Excluding opium, (which the Creator himself seems to prescribe… as if it were foreseen that wherever there is hunger to be fed there must also be a pain to be soothed) … I firmly believe that if the whole materia medica [medical drugs], as now used, could be sunk to the bottom of the sea, it would be all the better for mankind,—and all the worse for the fishes. Harvard Medical School dean, 1860
This is a man who hadn’t experienced the wonder of penicillin, or appreciated commercialization of aspirin for quick and easy pain relief, so the quote from Oliver Wendell Holmes Sr is merely quirky. The opioids have become contentious today, as though dictated by fashion, but dissent on the merit of miraculous pills is a constant. Psychiatrist and pharmacovigilante David Healy wrote with exasperation on the irresponsible prescription of meds for mental health, using images of hanging victims to drive home their accompanied risk of suicidality. After an outcry his next post ‘Spectre of Dissent’ used pictures of self-immolation, such as a Buddhist monk protesting the Vietnam war, in order to emphasise the seriousness of medication harm, legally, by doctor’s orders.
In 1996 Pfizer rushed researchers to trial their experimental antibiotic Trovan at a meningitis outbreak in Nigeria. Ethical approvals were forged, and the drug trial comparator was only administered at 1/3rd the standard dose. Similar numbers of recipients of Trovan died as those in the (undertreated) control group, and the FDA approved the drug for adults although not for children. Within one year, over 100 cases of acute liver failure led to withdrawal of any approval. The Nigerian govt was given $75m to settle the case. The horror/thriller plot of the film, described by its author thus: “by comparison with the reality, my story [is] as tame as a holiday postcard“, stemmed from Pfizer’s damage control by discrediting the Nigerian prosecutor – done in collusion with the US ambassador. Considering that the corpse shown hanging had their genitals cut off and stuffed in its mouth as an inducement to keep quiet, wow.
This was a human rights abuse. “Happens all the time” was the response of Monash’s School of Public Health biostatistics Professor to my concern at another atrocity. Billion dollar fines have been about as worthless as a tax on criminality. A cost of doing business. Trump’s appointee to head up the FDA, Scott Gottlieb, was universally acclaimed as a good choice. But his ‘user-pays’ concept of charging pharma for their time, $905m for reviews in 2017, has been accompanied by a threefold drop in rejections since 2010.
Does fast-tracking approvals carry a greater risk?
Undoubtedly, yes. But that must be weighed against the harm of delay. A dozen years are easily lost between the translational research breakthrough, through safety and then comparative benefit studies, before availability to the public. The question of risk vs benefit becomes a moot point though, when regulators are not sufficiently independent from industry influence. The Drug Utilisation SubCommittee reports to PBS on the subsidies for the market, the consumer patients testing ground. It’s chaired by a Professor who’s taken Pfizer sponsorship for a study, and writes on the benefit of branded over generic, but omits mentioning the commercial conflict of interest. Double standards are rife.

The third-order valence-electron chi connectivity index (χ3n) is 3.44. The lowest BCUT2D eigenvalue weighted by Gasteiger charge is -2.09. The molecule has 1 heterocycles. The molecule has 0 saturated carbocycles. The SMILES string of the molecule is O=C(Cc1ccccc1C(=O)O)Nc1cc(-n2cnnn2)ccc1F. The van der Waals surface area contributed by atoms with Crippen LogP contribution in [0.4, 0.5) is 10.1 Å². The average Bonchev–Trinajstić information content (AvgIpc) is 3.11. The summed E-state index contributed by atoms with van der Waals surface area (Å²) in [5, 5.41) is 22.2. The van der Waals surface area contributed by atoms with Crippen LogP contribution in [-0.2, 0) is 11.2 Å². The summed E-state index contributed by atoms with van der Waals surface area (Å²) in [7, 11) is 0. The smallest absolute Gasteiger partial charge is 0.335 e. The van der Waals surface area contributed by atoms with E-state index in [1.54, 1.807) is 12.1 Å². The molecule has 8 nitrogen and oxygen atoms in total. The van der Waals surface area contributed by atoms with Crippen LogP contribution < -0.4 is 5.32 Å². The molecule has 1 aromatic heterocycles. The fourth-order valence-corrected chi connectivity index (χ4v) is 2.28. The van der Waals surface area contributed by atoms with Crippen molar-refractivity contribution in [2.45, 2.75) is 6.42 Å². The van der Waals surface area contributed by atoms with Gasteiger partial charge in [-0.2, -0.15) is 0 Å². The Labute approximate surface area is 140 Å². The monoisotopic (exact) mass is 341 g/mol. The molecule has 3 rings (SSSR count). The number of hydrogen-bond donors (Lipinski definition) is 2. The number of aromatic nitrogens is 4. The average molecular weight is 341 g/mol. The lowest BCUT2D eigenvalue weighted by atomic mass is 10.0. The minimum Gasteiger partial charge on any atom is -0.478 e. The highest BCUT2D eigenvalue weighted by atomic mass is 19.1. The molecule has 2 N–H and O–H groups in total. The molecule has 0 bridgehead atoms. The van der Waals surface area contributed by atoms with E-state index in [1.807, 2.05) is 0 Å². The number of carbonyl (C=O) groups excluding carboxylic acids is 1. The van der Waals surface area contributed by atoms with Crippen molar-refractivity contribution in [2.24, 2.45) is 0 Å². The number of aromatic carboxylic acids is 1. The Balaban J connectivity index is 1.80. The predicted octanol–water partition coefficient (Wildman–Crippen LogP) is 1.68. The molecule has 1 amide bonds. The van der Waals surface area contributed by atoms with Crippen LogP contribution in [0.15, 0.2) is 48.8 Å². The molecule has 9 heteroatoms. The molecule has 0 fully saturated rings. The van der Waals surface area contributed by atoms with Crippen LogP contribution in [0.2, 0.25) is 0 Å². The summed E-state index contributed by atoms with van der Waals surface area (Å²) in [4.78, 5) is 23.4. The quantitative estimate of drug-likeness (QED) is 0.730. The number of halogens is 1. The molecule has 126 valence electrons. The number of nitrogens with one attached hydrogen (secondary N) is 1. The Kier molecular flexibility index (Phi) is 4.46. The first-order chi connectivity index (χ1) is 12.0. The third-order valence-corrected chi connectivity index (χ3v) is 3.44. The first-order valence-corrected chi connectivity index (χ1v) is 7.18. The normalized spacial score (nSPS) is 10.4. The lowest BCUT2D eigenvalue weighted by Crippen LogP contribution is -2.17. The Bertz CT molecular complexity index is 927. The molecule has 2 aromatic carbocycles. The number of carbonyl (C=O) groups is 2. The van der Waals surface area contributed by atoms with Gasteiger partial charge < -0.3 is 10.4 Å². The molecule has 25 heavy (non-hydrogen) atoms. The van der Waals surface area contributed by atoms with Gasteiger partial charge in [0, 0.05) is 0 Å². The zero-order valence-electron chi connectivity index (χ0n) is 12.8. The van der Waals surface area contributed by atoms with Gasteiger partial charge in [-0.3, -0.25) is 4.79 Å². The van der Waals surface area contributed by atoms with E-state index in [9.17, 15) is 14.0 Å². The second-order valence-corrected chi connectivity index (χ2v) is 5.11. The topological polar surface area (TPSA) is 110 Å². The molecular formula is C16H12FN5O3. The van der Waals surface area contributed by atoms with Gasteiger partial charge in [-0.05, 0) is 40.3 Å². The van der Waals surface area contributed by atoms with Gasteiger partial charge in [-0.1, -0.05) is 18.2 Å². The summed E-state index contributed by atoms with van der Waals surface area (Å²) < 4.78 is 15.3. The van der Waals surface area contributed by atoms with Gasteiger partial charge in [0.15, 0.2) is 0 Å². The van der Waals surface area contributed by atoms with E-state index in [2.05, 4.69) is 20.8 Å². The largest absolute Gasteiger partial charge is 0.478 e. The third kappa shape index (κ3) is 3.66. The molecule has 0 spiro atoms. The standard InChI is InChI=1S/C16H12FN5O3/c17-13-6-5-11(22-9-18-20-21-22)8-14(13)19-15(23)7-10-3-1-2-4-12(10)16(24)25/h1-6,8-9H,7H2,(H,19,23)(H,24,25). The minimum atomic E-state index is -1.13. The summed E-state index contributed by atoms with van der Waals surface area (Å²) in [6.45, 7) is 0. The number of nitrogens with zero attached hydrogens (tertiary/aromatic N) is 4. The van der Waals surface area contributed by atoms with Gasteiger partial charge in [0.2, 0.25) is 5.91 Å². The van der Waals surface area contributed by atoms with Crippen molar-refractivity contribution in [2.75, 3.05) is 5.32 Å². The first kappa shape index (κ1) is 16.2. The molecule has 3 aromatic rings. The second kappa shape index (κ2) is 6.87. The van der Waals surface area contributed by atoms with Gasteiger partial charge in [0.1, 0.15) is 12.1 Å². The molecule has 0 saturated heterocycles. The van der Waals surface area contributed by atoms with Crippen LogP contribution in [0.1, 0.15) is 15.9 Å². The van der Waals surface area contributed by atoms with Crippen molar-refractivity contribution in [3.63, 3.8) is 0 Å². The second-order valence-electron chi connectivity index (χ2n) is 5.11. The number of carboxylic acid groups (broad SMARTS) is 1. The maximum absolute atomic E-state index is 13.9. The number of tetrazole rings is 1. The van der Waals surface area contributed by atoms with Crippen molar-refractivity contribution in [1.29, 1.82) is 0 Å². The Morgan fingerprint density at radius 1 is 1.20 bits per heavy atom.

Under AHPRA rules, testimonials are banned: no reviews, or views on a service provider. Head of Victorian AMA, Dr Julian Rait knows it’s OK for a review on a third party website that he does not control – Google reviews clearly aren’t promotional. They can be brutal. Sharing experience is very much in the public interest, and Rait’s recent reply to my memo on open disclosure (‘Duty of Candour’) was appropriately candid. Telstra’s HealthEngine is an alternative service however it is indeed an advertising & booking service, since negative reviews are edited out.
The non-response on this matter from AHPRA chair Dr Joanna Flynn (an aide stating that “All registered medical practitioners are expected to abide by the [Good practice] code)” is merely wishful. And they endorse HealthEngine’s censorship, ostensibly to remove clinical performance ratings, but in effect encouraging a smokescreen for shoddy conduct.
In the UK there’s a statutory Duty of Candour – when a medical error is made, a conciliatory conference is enforceable. It affords a learning opportunity for the contrite doctor, although apologies are non-prejudicial i.e. not an admission of guilt. Our regulatory body in Oz maintains exclusivity on registered practitioners – no public ratings, and all complaints dealt with behind the scenes. An incredible dismissal of an AHPRA complaint and then an expert physician making contentious, unsubstantiated on-air comments led to my testing procedural rigour through such a complaint. Again, dismissed as it was “reasonable for the Prof to proffer an opinion“. Except that this wasn’t a personal, but a professional, opinion that was disparaging to complementary medicine.
Perhaps medicine will one day be called before a Royal Commission, so as to expose the kickbacks paid to advisors, much as financial services has been. I’m overwhelmed by the ‘smoke and mirrors’, and am off to do a ‘snow job’ myself. A real one, as an honorary ski patroller, at the mountain retreat of Mt Stirling. I’ll return after contemplation of humanity’s evils. Geoff